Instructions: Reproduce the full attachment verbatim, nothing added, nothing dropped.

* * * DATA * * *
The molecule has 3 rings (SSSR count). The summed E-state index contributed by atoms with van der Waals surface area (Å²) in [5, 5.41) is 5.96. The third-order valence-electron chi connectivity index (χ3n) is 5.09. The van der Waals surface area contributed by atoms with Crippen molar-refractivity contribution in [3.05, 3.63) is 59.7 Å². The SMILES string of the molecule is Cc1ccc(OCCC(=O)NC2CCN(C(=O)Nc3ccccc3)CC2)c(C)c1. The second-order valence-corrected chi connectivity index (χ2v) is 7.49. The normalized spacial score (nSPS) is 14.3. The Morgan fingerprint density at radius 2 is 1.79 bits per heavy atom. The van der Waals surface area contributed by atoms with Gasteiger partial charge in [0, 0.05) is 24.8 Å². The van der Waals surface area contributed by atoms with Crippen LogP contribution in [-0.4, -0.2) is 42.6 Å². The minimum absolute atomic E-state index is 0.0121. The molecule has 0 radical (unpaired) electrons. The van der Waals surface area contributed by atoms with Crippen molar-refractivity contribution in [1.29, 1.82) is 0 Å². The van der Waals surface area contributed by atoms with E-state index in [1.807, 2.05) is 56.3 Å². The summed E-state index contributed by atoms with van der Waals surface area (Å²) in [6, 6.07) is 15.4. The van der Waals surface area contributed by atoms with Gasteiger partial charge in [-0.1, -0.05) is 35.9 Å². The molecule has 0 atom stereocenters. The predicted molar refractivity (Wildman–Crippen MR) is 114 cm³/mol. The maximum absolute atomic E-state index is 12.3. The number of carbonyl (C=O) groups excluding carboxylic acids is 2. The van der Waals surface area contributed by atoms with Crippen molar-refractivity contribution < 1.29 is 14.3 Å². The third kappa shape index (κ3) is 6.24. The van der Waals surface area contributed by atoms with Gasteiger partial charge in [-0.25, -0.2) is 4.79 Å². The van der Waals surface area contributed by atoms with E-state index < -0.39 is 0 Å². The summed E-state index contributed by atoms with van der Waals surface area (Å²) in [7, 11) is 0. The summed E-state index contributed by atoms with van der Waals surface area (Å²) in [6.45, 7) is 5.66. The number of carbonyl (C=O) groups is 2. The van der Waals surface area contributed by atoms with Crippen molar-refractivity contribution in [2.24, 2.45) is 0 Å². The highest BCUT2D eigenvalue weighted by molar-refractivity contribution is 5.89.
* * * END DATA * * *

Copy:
The molecule has 3 rings (SSSR count). The summed E-state index contributed by atoms with van der Waals surface area (Å²) in [5, 5.41) is 5.96. The third-order valence-electron chi connectivity index (χ3n) is 5.09. The van der Waals surface area contributed by atoms with Crippen molar-refractivity contribution in [3.05, 3.63) is 59.7 Å². The SMILES string of the molecule is Cc1ccc(OCCC(=O)NC2CCN(C(=O)Nc3ccccc3)CC2)c(C)c1. The second-order valence-corrected chi connectivity index (χ2v) is 7.49. The normalized spacial score (nSPS) is 14.3. The Morgan fingerprint density at radius 2 is 1.79 bits per heavy atom. The van der Waals surface area contributed by atoms with Gasteiger partial charge in [0, 0.05) is 24.8 Å². The van der Waals surface area contributed by atoms with Crippen LogP contribution in [-0.4, -0.2) is 42.6 Å². The minimum absolute atomic E-state index is 0.0121. The molecule has 0 radical (unpaired) electrons. The van der Waals surface area contributed by atoms with Crippen molar-refractivity contribution in [1.29, 1.82) is 0 Å². The van der Waals surface area contributed by atoms with E-state index in [1.807, 2.05) is 56.3 Å². The summed E-state index contributed by atoms with van der Waals surface area (Å²) in [6, 6.07) is 15.4. The van der Waals surface area contributed by atoms with Gasteiger partial charge in [-0.1, -0.05) is 35.9 Å². The molecule has 0 atom stereocenters. The predicted molar refractivity (Wildman–Crippen MR) is 114 cm³/mol. The maximum absolute atomic E-state index is 12.3. The number of carbonyl (C=O) groups excluding carboxylic acids is 2. The van der Waals surface area contributed by atoms with Crippen molar-refractivity contribution < 1.29 is 14.3 Å². The third kappa shape index (κ3) is 6.24. The van der Waals surface area contributed by atoms with Gasteiger partial charge in [-0.25, -0.2) is 4.79 Å². The van der Waals surface area contributed by atoms with E-state index < -0.39 is 0 Å². The summed E-state index contributed by atoms with van der Waals surface area (Å²) in [7, 11) is 0. The summed E-state index contributed by atoms with van der Waals surface area (Å²) in [6.45, 7) is 5.66. The number of carbonyl (C=O) groups is 2. The van der Waals surface area contributed by atoms with Crippen molar-refractivity contribution in [2.24, 2.45) is 0 Å². The highest BCUT2D eigenvalue weighted by molar-refractivity contribution is 5.89.